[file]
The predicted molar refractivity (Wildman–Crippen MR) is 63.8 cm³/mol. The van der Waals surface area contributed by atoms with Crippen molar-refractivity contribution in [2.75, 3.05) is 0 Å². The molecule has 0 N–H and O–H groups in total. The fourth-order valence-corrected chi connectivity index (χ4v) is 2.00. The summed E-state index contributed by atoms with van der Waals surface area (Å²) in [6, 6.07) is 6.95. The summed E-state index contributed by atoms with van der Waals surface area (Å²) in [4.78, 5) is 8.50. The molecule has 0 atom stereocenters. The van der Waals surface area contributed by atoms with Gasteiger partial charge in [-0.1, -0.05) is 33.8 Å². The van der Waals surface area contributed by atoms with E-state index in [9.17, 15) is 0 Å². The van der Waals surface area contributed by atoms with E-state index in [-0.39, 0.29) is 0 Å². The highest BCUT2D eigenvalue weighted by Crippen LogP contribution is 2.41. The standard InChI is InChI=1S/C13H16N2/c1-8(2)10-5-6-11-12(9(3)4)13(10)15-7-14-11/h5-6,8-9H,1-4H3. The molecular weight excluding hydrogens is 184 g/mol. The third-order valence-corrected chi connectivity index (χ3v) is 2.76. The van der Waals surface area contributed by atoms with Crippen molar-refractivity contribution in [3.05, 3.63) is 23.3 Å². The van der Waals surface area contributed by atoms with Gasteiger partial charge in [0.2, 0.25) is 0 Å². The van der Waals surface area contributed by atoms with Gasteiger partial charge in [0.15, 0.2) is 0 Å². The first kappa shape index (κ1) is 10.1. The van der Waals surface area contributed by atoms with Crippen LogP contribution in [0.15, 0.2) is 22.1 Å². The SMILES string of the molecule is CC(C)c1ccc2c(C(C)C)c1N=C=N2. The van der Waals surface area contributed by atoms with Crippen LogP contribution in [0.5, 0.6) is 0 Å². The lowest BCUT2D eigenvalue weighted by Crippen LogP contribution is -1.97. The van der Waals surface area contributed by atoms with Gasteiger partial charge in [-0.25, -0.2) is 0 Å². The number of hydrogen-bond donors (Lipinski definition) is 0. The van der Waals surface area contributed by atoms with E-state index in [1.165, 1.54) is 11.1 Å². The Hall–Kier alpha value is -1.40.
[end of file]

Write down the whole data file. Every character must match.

The predicted molar refractivity (Wildman–Crippen MR) is 63.8 cm³/mol. The van der Waals surface area contributed by atoms with Crippen molar-refractivity contribution in [2.75, 3.05) is 0 Å². The molecule has 0 N–H and O–H groups in total. The fourth-order valence-corrected chi connectivity index (χ4v) is 2.00. The summed E-state index contributed by atoms with van der Waals surface area (Å²) in [6, 6.07) is 6.95. The summed E-state index contributed by atoms with van der Waals surface area (Å²) in [4.78, 5) is 8.50. The molecule has 0 atom stereocenters. The van der Waals surface area contributed by atoms with Gasteiger partial charge in [-0.1, -0.05) is 33.8 Å². The van der Waals surface area contributed by atoms with E-state index in [9.17, 15) is 0 Å². The van der Waals surface area contributed by atoms with E-state index in [-0.39, 0.29) is 0 Å². The highest BCUT2D eigenvalue weighted by Crippen LogP contribution is 2.41. The standard InChI is InChI=1S/C13H16N2/c1-8(2)10-5-6-11-12(9(3)4)13(10)15-7-14-11/h5-6,8-9H,1-4H3. The molecular weight excluding hydrogens is 184 g/mol. The third-order valence-corrected chi connectivity index (χ3v) is 2.76. The van der Waals surface area contributed by atoms with Crippen molar-refractivity contribution in [3.05, 3.63) is 23.3 Å². The van der Waals surface area contributed by atoms with Gasteiger partial charge in [0.2, 0.25) is 0 Å². The van der Waals surface area contributed by atoms with Gasteiger partial charge in [0.15, 0.2) is 0 Å². The first kappa shape index (κ1) is 10.1. The van der Waals surface area contributed by atoms with Crippen LogP contribution in [0.15, 0.2) is 22.1 Å². The SMILES string of the molecule is CC(C)c1ccc2c(C(C)C)c1N=C=N2. The van der Waals surface area contributed by atoms with Crippen LogP contribution in [0.5, 0.6) is 0 Å². The lowest BCUT2D eigenvalue weighted by Crippen LogP contribution is -1.97. The van der Waals surface area contributed by atoms with Gasteiger partial charge in [-0.25, -0.2) is 0 Å². The number of hydrogen-bond donors (Lipinski definition) is 0. The van der Waals surface area contributed by atoms with E-state index in [1.165, 1.54) is 11.1 Å². The Hall–Kier alpha value is -1.40.